Jurassic World's Fairs: When Dinosaurs Ruled the Expos

11 June 2015

Cultural Studies

There are several avid fans of the Jurassic Park film series here at Adam Matthew. Listening to colleagues’ tales of being young and watching the movie for the first time and the awe they felt at the sight of the dinosaurs brought to life reminded me of the fairs of not so long ago and the dinosaurs that inspired so many even then. These have been captured in an array of personal photographs, promotional pamphlets, periodicals and much more in our upcoming World's Fairs collection.


Image © Henry Madden Library, California State University, Fresno. Further reproduction prohibited without permission.

The potential the dinosaurs had to wow fair-goers was not lost upon those creating the exhibits, but the uptake started out slow. In 1893 at the Chicago World’s Fair there was just one dinosaur on display, a plaster cast taken from an incomplete skeleton of a hadrosaurus which had its missing bones reconstructed. We now know that how they envisioned this dinosaur was incorrect- it did not, for example, use its tail as an additional support for its weight.

This was just the start. In 1933, again in Chicago, dinosaurs were displayed in out-of-doors conditions for the very first time, as the Sinclair Oil Corporation displayed seven life-size beasts. For the New York World’s Fair of 1964-1965 Sinclair spent several years creating more dinosaurs, two of which (the T. rex and brontosaurus) would also mimic the movements of the real things via internal mechanisms that made their heads and mouths move. They had used a brontosaurus as their company mascot since just before the 1933 Chicago fair; the idea was that the fuel they provided was as old as the dinosaurs themselves and so the very best quality, or so they claimed.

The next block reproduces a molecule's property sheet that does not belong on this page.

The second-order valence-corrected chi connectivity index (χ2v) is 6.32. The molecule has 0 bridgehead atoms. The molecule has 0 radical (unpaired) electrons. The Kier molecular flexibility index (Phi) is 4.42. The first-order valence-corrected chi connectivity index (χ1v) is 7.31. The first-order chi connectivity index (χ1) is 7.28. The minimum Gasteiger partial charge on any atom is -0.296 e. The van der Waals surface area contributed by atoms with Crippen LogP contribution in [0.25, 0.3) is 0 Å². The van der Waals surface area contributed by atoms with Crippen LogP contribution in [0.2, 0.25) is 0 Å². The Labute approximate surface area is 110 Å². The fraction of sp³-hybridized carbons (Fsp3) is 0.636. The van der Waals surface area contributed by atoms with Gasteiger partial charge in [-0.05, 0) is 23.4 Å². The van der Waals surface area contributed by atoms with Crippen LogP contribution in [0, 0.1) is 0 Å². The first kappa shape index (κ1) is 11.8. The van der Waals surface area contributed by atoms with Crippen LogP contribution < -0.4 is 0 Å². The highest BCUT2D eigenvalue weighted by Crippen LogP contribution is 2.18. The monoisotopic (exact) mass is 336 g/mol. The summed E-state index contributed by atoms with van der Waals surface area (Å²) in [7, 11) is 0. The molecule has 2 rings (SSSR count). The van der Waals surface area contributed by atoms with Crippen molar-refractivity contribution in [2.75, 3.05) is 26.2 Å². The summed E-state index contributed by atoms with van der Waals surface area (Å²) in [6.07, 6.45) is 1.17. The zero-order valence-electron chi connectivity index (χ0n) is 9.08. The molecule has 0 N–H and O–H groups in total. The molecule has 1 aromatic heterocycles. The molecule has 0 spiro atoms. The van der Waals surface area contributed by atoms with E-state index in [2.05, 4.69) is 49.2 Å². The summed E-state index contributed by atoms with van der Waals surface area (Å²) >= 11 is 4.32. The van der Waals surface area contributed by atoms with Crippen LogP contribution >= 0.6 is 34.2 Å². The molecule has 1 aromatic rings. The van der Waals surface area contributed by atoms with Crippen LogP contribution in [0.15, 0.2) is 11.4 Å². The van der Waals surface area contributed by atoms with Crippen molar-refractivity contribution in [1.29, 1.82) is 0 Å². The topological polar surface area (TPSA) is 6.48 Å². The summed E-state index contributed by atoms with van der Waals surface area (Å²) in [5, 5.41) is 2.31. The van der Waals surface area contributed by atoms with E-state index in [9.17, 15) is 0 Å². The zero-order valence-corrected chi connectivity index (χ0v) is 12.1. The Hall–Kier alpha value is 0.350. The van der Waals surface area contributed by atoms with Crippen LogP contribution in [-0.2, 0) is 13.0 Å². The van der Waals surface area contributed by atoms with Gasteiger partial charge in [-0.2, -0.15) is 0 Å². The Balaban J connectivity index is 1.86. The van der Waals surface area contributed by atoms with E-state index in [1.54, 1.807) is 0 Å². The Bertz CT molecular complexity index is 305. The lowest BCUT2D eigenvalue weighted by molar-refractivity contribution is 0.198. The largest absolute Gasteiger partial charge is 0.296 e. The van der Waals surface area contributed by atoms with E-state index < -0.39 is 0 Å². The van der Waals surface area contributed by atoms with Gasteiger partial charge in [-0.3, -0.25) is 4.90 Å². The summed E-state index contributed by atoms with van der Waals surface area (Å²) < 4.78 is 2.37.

Image © Henry Madden Library, California State University, Fresno. Further reproduction prohibited without permission.

Sinclair were determined to make the dinosaurs as scientifically accurate as possible; there was no room for erroneously lizard-headed hadrosauruses here! They enlisted animal sculptor Louis Paul Jonas who envisaged using fibreglass to create the most realistic dinosaurs he could, and who consulted with noted paleontologists Barnum Brown and Edwin Colbert of the American Museum of Natural History and John Ostrom of the Yale Peabody Museum of Natural History. He first created the dinosaurs in miniature, later slicing them laterally, or “like loaves of bread”, to use as templates for the larger ones. In the end, the brontosaurus alone weighed five tonnes: the next challenge was therefore transporting the dinosaurs. Finally, eight of them were sent on a barge down the Hudson River, with the triceratops airlifted to the site.

 

 

Image © Henry Madden Library, California State University, Fresno. Further reproduction prohibited without permission.

The dinosaurs pulled in the crowds. They were made to look like they were grazing and interacting with one another; the smaller animatronic dinosaurs seemed to have been a favourite of Walt Disney’s, as he named three of them after his own cartoon creations, Huey, Dewey and Louie. For the fifty million visitors that flocked to the New York World’s Fair, Dinoland proved the most popular of all exhibits. Once the fair was over, the dinosaurs travelled around the country, including appearing at the 1966 Macy’s Thanksgiving Day Parade. Two of the dinosaurs have since found homes at a zoo and at a national dinosaur monument, respectively, with the other six in various museums. The final of the nine, the Ornitholestes, was stolen and has never been recovered. When asked about this, the dino fans here at Adam Matthew looked sheepish and refused to comment.

 

World's Fairs: A Global History of Expositions will be released in Spring 2016.

About the Author

Sara Hussain

Sara Hussain

Since joining Adam Matthew in January 2015 I have worked across a variety of projects, including World's Fairs and African American Communities. I enjoy studying all types of history and dabbling in languages, and travelling in my spare time, a combination which is perfectly complemented by my day-to-day work.

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